Folklore: Wailings of love

'سنڌي ادب' فورم ۾ عبدالحڪيم راڄڙ طرفان آندل موضوعَ ‏22 مئي 2011۔

  1. عبدالحڪيم راڄڙ

    عبدالحڪيم راڄڙ
    سينيئر رڪن

    ‏13 ڊسمبر 2010
    ورتل پسنديدگيون:
    ايوارڊ جون پوائينٽون:
    Sachal Goth, Karachi
    Folklore: Wailings of love

    ڏونگر مون مَ ڏوکوء،
    آئون اڳ ڏکوئي آهيان
    ساريان ڪونه سکوء،
    سور گهڻئي سنڀران.
    شاه لطيف_

    “O mountain, do not become harsh
    to me as
    I am already afflicted;
    I do not recall any pleasure,
    miseries I remember”

    So laments Sassui when she wanders through the Pubb mountain — the harsh terrain and a desolate place in Pubb range leading to Kech Makran. It is here that a desperate Sassui longing for her lover Punnu loses her life. She cannot unite in life but does not lose hope and rests in eternal peace. Today, Pubb, Harrho, Kech all symbolise the great love immortalised by Sindhi, Punjabi and Seraiki poets for over seven centuries. As I pass through this inhospitable vicinity, I hear the laments of Sassui.
    This is Sanghar, a small valley surrounded by grey shale rock of the Pubb range, cradling a green chador-clad grave — the mortal remains of Sassui-Punhoon, symbol of their earthly union. It is this unsurmountable devotion that brought Shah Latif from Bhambhore down to Sanghar 269 years ago and made him compose five Surs for Sassui — a unique homage to any of his heroines.
    Standing by her grave, I can hear Sassui’s words. With her feet bruised she asks the Pubb mountain, “be helpful to love-inflicted ones, lest before I can reach Kech, I may breathe my last like all other pathless lovers.”
    She doesn’t know which way her in-laws took her beloved Punhoon, but is sure of one thing: Kech he belongs to, thus she should head that way. “Not adhering to her friends’ advice at Bhambhore, she undertakes a lonely journey, the destiny uncertain. Bare-foot, tired and melancholy, she combs the thorn-strewn hilly ridges: bypasses the hissing snakes and continues an unfinished journey into the Pubb range.
    Desolate, as she is, she strides directionlessly for over 200 kilometres into the most unreceptive mountain, that holds no shelter from the blazing sun and prickly thorns.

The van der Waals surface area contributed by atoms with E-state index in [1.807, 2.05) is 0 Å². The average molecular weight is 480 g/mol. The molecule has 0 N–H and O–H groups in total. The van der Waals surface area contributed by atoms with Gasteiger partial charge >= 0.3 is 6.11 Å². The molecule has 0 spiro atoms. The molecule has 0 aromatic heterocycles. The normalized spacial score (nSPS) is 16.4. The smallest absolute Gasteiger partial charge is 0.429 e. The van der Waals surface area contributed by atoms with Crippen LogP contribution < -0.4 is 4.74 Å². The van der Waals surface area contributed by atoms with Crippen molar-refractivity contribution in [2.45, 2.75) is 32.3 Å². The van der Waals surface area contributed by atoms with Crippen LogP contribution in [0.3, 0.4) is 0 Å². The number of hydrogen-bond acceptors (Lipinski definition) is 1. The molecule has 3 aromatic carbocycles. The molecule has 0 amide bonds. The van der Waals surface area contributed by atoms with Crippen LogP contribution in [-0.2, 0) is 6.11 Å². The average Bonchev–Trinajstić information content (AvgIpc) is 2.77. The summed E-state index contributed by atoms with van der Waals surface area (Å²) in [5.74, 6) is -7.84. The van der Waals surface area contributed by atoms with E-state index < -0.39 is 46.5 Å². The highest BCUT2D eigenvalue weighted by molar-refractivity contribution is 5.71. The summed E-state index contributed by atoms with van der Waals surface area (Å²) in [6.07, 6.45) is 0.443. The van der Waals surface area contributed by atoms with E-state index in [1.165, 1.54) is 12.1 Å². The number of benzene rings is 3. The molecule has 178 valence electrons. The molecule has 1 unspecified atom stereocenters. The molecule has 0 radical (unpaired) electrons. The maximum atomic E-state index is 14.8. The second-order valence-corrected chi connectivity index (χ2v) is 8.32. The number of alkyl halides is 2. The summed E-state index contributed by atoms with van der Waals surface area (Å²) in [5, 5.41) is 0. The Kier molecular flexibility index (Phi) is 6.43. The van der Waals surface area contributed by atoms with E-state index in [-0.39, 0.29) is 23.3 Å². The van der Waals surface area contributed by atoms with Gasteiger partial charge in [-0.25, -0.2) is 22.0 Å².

Parched, she runs wildly through the heat-blazing dales of Kuraro mountain for water. The thirst overcomes her. Falling to the ground, she see a lizard — the only companion she comes across in her journey. Immediately her eyes sparkle with the hope of finding water. She removes a little sand, and finds water only a foot below the sand. While quenching her thirst, she takes it as an omen for finding her Punhoon, too. The small dug out area today holds the name of Sassui’s well in the midst of Pabni Chowki and Sanghar.
    I see her wandering around Manhiaro — the last peak of the Pubb mountains where the next range Kuraro extends towards Kech. Munhiaro is a dialectical derivation of Munh-Bahar (un veiled face), an attribution to the legend that says that Sassui finding no way out of the girdled mountain, prays to God for help and as she completes her prayer, the mountain splits.
    Here the Pubb stands in two pieces, allowing water of the Pubb river to flow into the Arabian sea near Sonmiani, 30km away from the seashore. It is here that she sits at a reddish-brown rock near the river. The place where she rested is still called “Sassui-jo-Wato” (The bowl of Sassui). The rock attunes to the sound of a bronze bowl when struck with smaller stones. The rest does not last for long.
    I see her on her feet again. She climbs, crawls, walks, falls and rises again, into the unpaved paths of Sanghar — the place where she rests today. With scorched lips and bruised feet she heads to a brownish mud plain, where a herdsman grazes his goats. She is lit with new hope. In a choked voice she inquires whether he knows anything about her lover. The herdsman is overwhelmed by lustful intention. She reads his thoughts and decides to get rid of him.
    She asks for some water. He offers to give her milk and as he runs to milk a goat nearby, Sassui prays for her death rather than fall into the hands of the herdsman — and there she is granted an honourable end. The earth opens and Sassui with a desperate look towards Kech, sinks into the dry veins of the Pubb.
    The herdsman hoping to see the lonely girl at the same spot, finds nothing but a piece of her Chunni at the ground outside the grave. He realises the pain and depth of love, and feeling guilty, assembles a few stones to erect a grave.
    Sassui knows that the reunion with Punhoon will take place, even if it is after her life on earth: “Joyously, the beloved will come over the mountain, and indeed reunion will take place.”
    Few days later Punhoon frees himself and rushes back to Sassui. On the way he is surprised to see a new grave. As the herdsman reveals the incident, Punhoon kneels down to pray for eternal union. The grave reopens, whereupon he slides himself into it. The ultimate union takes place.
    For the last few centuries, the Pubb mountain has cradled the grave of the united lovers. During this period the harsh lashing winds and torrential rains have stormed the simple slate-grave to the ground. It was about to vanish when a kind hearted, pious man erected a simple mausoleum over it along with a mosque.
    His resolute will to pay homage has resulted in the digging of a couple of wells and the splicing of a road to the site, an effort that can only be appreciated after crossing the rubble of dust and stones for over 70 kilometres west of Karachi.
    Back into my dust whirling vehicle, I drive onto the same roadway — a last look at the green mausoleum, growing smaller and smaller against the red setting sun with the giant Pubb in the backdrop. In the foreground a gloomy human figure slowly fades away.
    — Shaikh Aziz is Vice Chairman of
    Sindhi Adabi Board

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